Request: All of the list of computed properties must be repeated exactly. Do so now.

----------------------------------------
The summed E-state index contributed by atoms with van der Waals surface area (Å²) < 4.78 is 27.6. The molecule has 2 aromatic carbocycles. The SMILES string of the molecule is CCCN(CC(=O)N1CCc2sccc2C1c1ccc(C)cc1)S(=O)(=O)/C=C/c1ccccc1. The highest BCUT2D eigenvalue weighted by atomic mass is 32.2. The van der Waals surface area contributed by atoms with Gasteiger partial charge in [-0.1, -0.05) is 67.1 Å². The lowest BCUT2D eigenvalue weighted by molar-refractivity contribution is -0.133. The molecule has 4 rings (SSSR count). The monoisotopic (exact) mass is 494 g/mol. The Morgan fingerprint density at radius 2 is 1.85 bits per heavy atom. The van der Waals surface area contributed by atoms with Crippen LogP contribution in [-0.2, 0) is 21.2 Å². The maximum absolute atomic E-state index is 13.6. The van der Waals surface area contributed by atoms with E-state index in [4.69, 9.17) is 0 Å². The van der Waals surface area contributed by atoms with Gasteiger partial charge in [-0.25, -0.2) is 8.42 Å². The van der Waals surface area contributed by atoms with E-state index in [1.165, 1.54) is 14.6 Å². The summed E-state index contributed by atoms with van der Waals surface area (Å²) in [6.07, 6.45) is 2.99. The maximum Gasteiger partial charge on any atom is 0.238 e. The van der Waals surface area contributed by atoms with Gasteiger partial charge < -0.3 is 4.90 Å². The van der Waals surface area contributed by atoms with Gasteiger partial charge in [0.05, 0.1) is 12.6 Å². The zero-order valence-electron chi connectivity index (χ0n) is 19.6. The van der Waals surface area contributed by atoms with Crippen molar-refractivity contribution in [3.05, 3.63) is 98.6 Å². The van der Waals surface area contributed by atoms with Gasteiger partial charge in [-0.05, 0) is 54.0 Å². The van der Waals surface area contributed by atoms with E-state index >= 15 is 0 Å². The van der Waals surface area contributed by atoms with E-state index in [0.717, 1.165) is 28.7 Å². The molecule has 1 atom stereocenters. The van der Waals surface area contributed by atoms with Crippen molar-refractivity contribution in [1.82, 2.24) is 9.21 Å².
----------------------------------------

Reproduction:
The summed E-state index contributed by atoms with van der Waals surface area (Å²) < 4.78 is 27.6. The molecule has 2 aromatic carbocycles. The SMILES string of the molecule is CCCN(CC(=O)N1CCc2sccc2C1c1ccc(C)cc1)S(=O)(=O)/C=C/c1ccccc1. The highest BCUT2D eigenvalue weighted by atomic mass is 32.2. The van der Waals surface area contributed by atoms with Gasteiger partial charge in [-0.1, -0.05) is 67.1 Å². The lowest BCUT2D eigenvalue weighted by molar-refractivity contribution is -0.133. The molecule has 4 rings (SSSR count). The monoisotopic (exact) mass is 494 g/mol. The Morgan fingerprint density at radius 2 is 1.85 bits per heavy atom. The van der Waals surface area contributed by atoms with Crippen LogP contribution in [-0.2, 0) is 21.2 Å². The maximum absolute atomic E-state index is 13.6. The van der Waals surface area contributed by atoms with E-state index in [4.69, 9.17) is 0 Å². The van der Waals surface area contributed by atoms with Gasteiger partial charge in [-0.25, -0.2) is 8.42 Å². The van der Waals surface area contributed by atoms with E-state index in [1.165, 1.54) is 14.6 Å². The summed E-state index contributed by atoms with van der Waals surface area (Å²) in [6.07, 6.45) is 2.99. The maximum Gasteiger partial charge on any atom is 0.238 e. The van der Waals surface area contributed by atoms with Gasteiger partial charge < -0.3 is 4.90 Å². The van der Waals surface area contributed by atoms with Gasteiger partial charge in [0.05, 0.1) is 12.6 Å². The zero-order valence-electron chi connectivity index (χ0n) is 19.6. The van der Waals surface area contributed by atoms with Crippen molar-refractivity contribution in [3.05, 3.63) is 98.6 Å². The van der Waals surface area contributed by atoms with Gasteiger partial charge in [-0.05, 0) is 54.0 Å². The van der Waals surface area contributed by atoms with E-state index >= 15 is 0 Å². The van der Waals surface area contributed by atoms with E-state index in [0.717, 1.165) is 28.7 Å². The molecule has 1 atom stereocenters. The van der Waals surface area contributed by atoms with Crippen molar-refractivity contribution in [1.82, 2.24) is 9.21 Å².